Tuesday, August 20, 2019

Comedy gold: invading countries for no f***in' reason


By A.J. Liebling
Meta-content Generator

Desperate to distract a restless public from job losses, stagnant incomes, his China-tariff debacle, crude racist jibes, and in general the rising perception that his Presidency is in fact an insane rolling dumpster fire, President U Bum has proposed acquiring Greenland.

Uh, what?

You know, Greenland, often regarded by foreign affairs strategists as a dagger pointed at the heart of Labrador (actually it points southeast, but facts have never distracted deep thinkers).  Maybe as Catherine Rampell suggests, the Tangerine-Faced Moron saw it on a Mercator map, in which it looks falsely as large as Africa and decided it would his biggest deal since his airline, his casinos, his steaks, his water, his board game, his vodka, his New York hotels – [We catch the drift – Ed.]

Is he serious?  The question doesn't really compute because he's never serious about anything, even when his cruelty and ineptitude results in nursing infants being ripped from their mother's breast.  But he has successfully chummed the media waters with tweets like this:

Good one, although a hotel there would likely attract few customers, other than Republican lobbyists and Saudi chain saw murderers looking for a cheap way to buy a U.S. President.

It didn't take too long for The Washington Post's reliable conventional wisdom dispenser Dana Milbank to smelt comedy gold from this dross:

The great Danes reacted indignantly. “Greenland is not for sale,” Prime Minister Mette Frederiksen proclaimed on a defensive visit to the island Sunday, calling the idea “an absurd discussion” and saying “I strongly hope that this is not meant seriously.”
Fighting words! There is only one proper response to such intransigence: The United States must take Greenland by force.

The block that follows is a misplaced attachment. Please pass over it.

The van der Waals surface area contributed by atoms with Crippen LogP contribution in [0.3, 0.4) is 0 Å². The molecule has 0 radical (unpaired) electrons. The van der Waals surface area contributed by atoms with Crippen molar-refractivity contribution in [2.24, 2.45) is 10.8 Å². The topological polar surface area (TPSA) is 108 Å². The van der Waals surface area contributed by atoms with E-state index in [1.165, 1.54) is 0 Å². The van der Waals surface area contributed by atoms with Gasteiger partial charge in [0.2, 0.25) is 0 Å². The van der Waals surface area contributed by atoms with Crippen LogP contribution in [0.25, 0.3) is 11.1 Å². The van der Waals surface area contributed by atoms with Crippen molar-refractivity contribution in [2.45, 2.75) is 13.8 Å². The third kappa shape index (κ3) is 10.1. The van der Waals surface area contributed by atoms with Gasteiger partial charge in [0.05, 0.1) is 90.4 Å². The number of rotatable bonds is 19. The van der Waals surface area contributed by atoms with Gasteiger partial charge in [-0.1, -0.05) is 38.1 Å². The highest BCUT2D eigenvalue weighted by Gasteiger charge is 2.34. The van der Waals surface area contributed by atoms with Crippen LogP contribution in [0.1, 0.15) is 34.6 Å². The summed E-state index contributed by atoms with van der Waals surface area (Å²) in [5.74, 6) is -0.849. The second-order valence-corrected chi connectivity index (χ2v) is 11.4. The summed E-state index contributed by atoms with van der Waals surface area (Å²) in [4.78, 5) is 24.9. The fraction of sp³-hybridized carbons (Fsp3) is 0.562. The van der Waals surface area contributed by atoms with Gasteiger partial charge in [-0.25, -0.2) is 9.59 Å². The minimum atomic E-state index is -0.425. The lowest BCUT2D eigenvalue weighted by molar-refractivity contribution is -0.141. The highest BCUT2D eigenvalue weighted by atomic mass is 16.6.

Greenland has no regular military, so we should be able to occupy every Nuuk and cranny of the place without much struggle. It’s possible, of course, that this attack on Danish territory would prompt a response by NATO under the alliance’s mutual-defense pact, but Trump has already defanged that alliance.

Funny.  The idea of invading a country that poses no real threat to the United States and the occupation of which would generate nothing but financial losses not to mention human suffering is inherently hilarious, is it not?

It did get us to wondering about the media reaction to the equally hilarious idea of responding to al-Qaeda terrorism by invading a country that had absolutely nothing to do with al-Qaeda terrorism back in 2002.  Certainly no pundit could take such a ridiculous idea seriously, could they?

Let's get into the Waybac machine and find out!

A little ancient history: on September 11, 2001, America was attacked by al-Qaeda terrorists, most from Saudi Arabia.  None had any connection with Iraq.  Iraq played no role in the attack.  That was why with the World Trade Center still smoldering, Bush Administration officials decided that the 9/11 attack was a good and sufficient reason to invade Iraq.  They spent the next year fanning the flames of war, cherry picking and inventing intelligence first to show an Iraq-al Qaeda connection and when that was laughed out of Capitol Hill, concocting a story about Hussein's non-existent weapons of mass destruction.

Was this effort to create a casus belli out of cow pies regarded as generally hilarious?  Here's the Boston Globe reporting on September 8, 2002:

Boston Globe 9/8/02Boston Globe 9/8/02 Fri, Sep 6, 2002 – 16 · The Boston Globe (Boston, Massachusetts) · Boston Globe

“Interesting and troubling,” was it, Trent?  God knows what fruity line of bullshit was poured over the credulous Senators that day – maybe they got the mobile bioweapons lab or the aluminum tubes supposedly used as WMD projectiles.

After many more months of Bush Administration pro-war propaganda, no one was laughing, although Dick Cheney was snickering.  Here's the Globe's H.D.S. Greenway on the eve of the debacle:

Fri, Feb 7, 2003 – 19 · The Boston Globe (Boston, Massachusetts) · Boston Globe  Golly there's nothing funny about that. And yet Greenway wasn't worried about Greenland's program to acquire weapons of mass destruction, which was just as real and as threatening as Saddam Hussein's. 

It's not quite fair to single Greenway out because the punditocracy pretty much spoke with one voice.  On the same day on the same page Scott Lehigh told us that Colin Powell's threadbare brief for a war of aggression was, um, “compelling.” We'll spare you what Freddie Hiatt '76 was shoveling on the Washington Post editorial page this one time.

If the idea of invading Iraq didn't occasion as much hilarity as invading Greenland, don't worry, comedy fans, because the Iraq War itself provided no end of big laffs.  Here's some great abu-Ghraib improv sure to leave you screaming [Surely, screaming with laughter? – Ed.].

Show me the funny!

They say that great comedy is timeless.  So we're still left with the question of why invading Greenland is funny, but the invasion of Iraq was deadly serious.  Not to mention deadly.

What was the difference?  We're thinking about it and we'll let you know when we discover the white answer.

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